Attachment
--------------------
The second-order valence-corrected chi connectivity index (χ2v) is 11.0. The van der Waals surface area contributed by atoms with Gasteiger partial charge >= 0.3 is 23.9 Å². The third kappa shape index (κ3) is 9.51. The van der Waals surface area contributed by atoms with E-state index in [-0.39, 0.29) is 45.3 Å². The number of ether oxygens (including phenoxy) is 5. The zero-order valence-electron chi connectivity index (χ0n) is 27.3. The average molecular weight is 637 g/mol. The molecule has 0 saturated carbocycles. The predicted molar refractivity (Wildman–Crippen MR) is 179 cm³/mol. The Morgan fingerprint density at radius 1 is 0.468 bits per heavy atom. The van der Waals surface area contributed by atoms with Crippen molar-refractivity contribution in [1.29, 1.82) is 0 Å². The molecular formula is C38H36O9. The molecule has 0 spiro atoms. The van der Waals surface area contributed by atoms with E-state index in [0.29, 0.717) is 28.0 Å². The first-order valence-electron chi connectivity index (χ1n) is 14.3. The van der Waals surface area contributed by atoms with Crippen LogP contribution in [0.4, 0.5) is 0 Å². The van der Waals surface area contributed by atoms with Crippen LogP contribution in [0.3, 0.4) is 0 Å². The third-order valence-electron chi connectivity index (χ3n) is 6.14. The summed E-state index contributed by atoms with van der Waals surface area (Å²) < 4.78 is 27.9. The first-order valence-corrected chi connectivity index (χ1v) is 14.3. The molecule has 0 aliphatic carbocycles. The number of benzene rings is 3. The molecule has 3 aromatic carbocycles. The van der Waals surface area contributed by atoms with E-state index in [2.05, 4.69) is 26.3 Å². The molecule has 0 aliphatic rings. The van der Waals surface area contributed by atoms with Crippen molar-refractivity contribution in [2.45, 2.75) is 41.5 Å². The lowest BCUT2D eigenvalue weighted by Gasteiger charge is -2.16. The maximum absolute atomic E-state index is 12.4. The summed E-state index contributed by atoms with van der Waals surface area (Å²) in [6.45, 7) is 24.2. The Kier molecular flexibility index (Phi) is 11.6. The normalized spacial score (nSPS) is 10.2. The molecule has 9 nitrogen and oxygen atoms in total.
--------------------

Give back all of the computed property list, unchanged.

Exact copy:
The second-order valence-corrected chi connectivity index (χ2v) is 11.0. The van der Waals surface area contributed by atoms with Gasteiger partial charge >= 0.3 is 23.9 Å². The third kappa shape index (κ3) is 9.51. The van der Waals surface area contributed by atoms with E-state index in [-0.39, 0.29) is 45.3 Å². The number of ether oxygens (including phenoxy) is 5. The zero-order valence-electron chi connectivity index (χ0n) is 27.3. The average molecular weight is 637 g/mol. The molecule has 0 saturated carbocycles. The predicted molar refractivity (Wildman–Crippen MR) is 179 cm³/mol. The Morgan fingerprint density at radius 1 is 0.468 bits per heavy atom. The van der Waals surface area contributed by atoms with Crippen molar-refractivity contribution in [1.29, 1.82) is 0 Å². The molecular formula is C38H36O9. The molecule has 0 spiro atoms. The van der Waals surface area contributed by atoms with E-state index in [0.29, 0.717) is 28.0 Å². The first-order valence-electron chi connectivity index (χ1n) is 14.3. The van der Waals surface area contributed by atoms with Crippen LogP contribution in [0.4, 0.5) is 0 Å². The van der Waals surface area contributed by atoms with Crippen LogP contribution in [0.3, 0.4) is 0 Å². The third-order valence-electron chi connectivity index (χ3n) is 6.14. The summed E-state index contributed by atoms with van der Waals surface area (Å²) < 4.78 is 27.9. The first-order valence-corrected chi connectivity index (χ1v) is 14.3. The molecule has 0 aliphatic carbocycles. The number of benzene rings is 3. The molecule has 3 aromatic carbocycles. The van der Waals surface area contributed by atoms with E-state index in [2.05, 4.69) is 26.3 Å². The molecule has 0 aliphatic rings. The van der Waals surface area contributed by atoms with Crippen molar-refractivity contribution in [2.45, 2.75) is 41.5 Å². The lowest BCUT2D eigenvalue weighted by Gasteiger charge is -2.16. The maximum absolute atomic E-state index is 12.4. The summed E-state index contributed by atoms with van der Waals surface area (Å²) in [6.45, 7) is 24.2. The Kier molecular flexibility index (Phi) is 11.6. The normalized spacial score (nSPS) is 10.2. The molecule has 9 nitrogen and oxygen atoms in total.